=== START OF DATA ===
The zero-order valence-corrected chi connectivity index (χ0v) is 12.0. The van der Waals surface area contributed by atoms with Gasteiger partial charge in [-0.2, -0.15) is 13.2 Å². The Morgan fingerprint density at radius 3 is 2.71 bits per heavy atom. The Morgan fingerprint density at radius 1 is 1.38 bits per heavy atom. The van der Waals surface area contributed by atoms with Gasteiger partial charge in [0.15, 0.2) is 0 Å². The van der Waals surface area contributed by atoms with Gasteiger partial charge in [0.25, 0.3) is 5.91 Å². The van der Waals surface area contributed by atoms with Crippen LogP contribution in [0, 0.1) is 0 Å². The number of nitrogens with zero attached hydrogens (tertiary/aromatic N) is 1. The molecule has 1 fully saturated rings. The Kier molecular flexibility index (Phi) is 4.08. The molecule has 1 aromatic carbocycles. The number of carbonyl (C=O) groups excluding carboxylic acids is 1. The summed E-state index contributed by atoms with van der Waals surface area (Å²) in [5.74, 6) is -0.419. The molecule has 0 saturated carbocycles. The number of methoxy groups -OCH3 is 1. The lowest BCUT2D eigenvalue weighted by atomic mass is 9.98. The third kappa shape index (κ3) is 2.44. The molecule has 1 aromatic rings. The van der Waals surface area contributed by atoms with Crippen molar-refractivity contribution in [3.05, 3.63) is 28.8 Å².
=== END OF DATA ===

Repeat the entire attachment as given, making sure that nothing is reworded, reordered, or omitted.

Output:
The zero-order valence-corrected chi connectivity index (χ0v) is 12.0. The van der Waals surface area contributed by atoms with Gasteiger partial charge in [-0.2, -0.15) is 13.2 Å². The Morgan fingerprint density at radius 3 is 2.71 bits per heavy atom. The Morgan fingerprint density at radius 1 is 1.38 bits per heavy atom. The van der Waals surface area contributed by atoms with Gasteiger partial charge in [0.15, 0.2) is 0 Å². The van der Waals surface area contributed by atoms with Gasteiger partial charge in [0.25, 0.3) is 5.91 Å². The van der Waals surface area contributed by atoms with Crippen LogP contribution in [0, 0.1) is 0 Å². The number of nitrogens with zero attached hydrogens (tertiary/aromatic N) is 1. The molecule has 1 fully saturated rings. The Kier molecular flexibility index (Phi) is 4.08. The molecule has 1 aromatic carbocycles. The number of carbonyl (C=O) groups excluding carboxylic acids is 1. The summed E-state index contributed by atoms with van der Waals surface area (Å²) in [5.74, 6) is -0.419. The molecule has 0 saturated carbocycles. The number of methoxy groups -OCH3 is 1. The lowest BCUT2D eigenvalue weighted by atomic mass is 9.98. The third kappa shape index (κ3) is 2.44. The molecule has 1 aromatic rings. The van der Waals surface area contributed by atoms with Crippen molar-refractivity contribution in [3.05, 3.63) is 28.8 Å².